This awardee has received supplemental funding. This award detail page includes information about both the original award and supplemental awards.
Description of original award (Fiscal Year 2014, $500,000)
The Georgetown University Center for Juvenile Justice Reform (CJJR) will address the need for comprehensive training and technical assistance for prosecutors of cases involving juvenile offenders by (1) creating an instructional series of evidence-based trainings that will include the principles of diversion, cultural sensitivity, trauma-informed care, disproportionate minority contact and sexual exploitation and trafficking; (2) partnering with the National District Attorney's Association and AEquitas in delivering technical assistance based upon the latest research and best practices to those juvenile prosecutors on the front lines; and (3) enhancing the CJJR's existing facilitated peer network of experienced juvenile prosecutors to incorporate the activities above, and ensuring regular communication and opportunities to share information, cutting edge research and innovative strategies. CJJR will also work directly with the identified states (Georgia, Kentucky and Hawaii) to assist with the implementation of recent changes to their juvenile practices. TTA will be coordinated with NTTAC and include publications and on-line resources. Progress will be measured through a variety of means, including surveys, course evaluations and biannual reports. CA/NCF
OJJDP's Juvenile Justice System Improvement Grants program was established to provide grants and cooperative agreements to organizations that provide programs and services critical to the mission of OJJDP, and organizations that OJJDP has selected for funds in prior years. This program will be authorized by an Act appropriating funds for the Department of Justice.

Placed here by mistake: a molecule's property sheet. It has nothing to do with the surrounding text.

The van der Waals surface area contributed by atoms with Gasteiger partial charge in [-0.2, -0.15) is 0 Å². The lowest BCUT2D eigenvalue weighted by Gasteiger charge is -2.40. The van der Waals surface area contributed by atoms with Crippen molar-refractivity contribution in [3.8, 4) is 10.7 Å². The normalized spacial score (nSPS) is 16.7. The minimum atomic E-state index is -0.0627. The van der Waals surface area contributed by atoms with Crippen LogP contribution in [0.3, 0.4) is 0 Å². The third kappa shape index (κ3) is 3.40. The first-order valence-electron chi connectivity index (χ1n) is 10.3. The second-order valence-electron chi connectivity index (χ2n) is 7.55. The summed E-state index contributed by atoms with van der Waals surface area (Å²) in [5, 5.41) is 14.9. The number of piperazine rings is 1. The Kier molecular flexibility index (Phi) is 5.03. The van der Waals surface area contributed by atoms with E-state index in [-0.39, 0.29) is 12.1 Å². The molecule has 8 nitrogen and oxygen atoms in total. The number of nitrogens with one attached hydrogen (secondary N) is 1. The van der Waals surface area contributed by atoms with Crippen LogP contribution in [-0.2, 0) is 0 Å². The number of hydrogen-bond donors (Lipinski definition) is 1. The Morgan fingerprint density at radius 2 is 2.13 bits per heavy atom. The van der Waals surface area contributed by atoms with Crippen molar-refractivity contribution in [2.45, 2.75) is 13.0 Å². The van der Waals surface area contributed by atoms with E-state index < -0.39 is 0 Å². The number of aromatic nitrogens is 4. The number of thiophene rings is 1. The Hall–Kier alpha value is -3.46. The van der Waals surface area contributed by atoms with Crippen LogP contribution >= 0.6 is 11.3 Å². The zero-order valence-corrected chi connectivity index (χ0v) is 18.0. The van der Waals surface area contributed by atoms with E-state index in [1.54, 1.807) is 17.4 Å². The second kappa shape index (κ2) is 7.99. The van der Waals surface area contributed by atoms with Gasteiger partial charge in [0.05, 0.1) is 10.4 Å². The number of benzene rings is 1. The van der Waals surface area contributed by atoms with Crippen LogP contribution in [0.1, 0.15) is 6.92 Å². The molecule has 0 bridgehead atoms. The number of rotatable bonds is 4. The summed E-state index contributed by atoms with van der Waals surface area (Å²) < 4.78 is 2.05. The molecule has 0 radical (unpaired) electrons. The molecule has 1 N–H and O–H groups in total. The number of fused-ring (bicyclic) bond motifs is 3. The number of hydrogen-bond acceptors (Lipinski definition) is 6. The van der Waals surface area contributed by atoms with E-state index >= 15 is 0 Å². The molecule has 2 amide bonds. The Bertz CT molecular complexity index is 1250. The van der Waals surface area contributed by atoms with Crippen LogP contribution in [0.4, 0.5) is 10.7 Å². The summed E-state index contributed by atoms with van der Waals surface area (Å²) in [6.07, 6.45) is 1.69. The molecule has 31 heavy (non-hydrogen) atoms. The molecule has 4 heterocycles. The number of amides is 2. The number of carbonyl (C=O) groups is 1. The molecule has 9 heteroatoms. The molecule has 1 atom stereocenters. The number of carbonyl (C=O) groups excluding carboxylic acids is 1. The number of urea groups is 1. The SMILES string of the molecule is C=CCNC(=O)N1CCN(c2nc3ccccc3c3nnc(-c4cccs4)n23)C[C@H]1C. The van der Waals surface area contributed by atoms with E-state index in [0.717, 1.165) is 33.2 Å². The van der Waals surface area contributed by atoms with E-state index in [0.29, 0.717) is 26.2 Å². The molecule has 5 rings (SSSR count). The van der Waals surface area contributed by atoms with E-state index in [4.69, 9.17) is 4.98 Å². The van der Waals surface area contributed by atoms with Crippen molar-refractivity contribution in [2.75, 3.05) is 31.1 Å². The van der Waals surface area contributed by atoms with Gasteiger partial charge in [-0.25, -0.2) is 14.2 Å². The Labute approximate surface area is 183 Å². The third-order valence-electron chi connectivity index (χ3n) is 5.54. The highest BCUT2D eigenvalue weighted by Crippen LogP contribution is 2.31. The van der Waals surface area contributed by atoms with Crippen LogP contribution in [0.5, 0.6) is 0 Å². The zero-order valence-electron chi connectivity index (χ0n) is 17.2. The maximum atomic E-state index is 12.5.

The National Juvenile Justice Prosecution Center (NJJPC) at Georgetown University is working to help ensure a fair and effective juvenile justice system by improving training and performance of juvenile prosecutors. Under a 2014 cooperative agreement with OJJDP, NJJPC has assembled a curriculum development team and is developing an instructional series of evidence-based training modules that will include the principles of diversion, cultural sensitivity, trauma-informed care, disproportionate minority contact, sexual exploitation and trafficking. The supplemental funding will be used to enhance and complete the development of the curriculum for juvenile prosecutors and finalize an accompanying national juvenile prosecution standards update. NJJPC will focus on moving its updated draft policy positions through the National District Attorneys Associations (NDAA) formal standards-adoption process; expanding, completing, piloting and refining the juvenile prosecutor training curriculum; and delivering critical technical assistance to juvenile prosecutors across the United States. NJJPC proposes to convene fifteen juvenile prosecutors to participate in a pilot of the curriculum at the NDAA conference in Boson in July 2016, and utilize participants feedback to perfect and finalize the curriculum for broad distribution.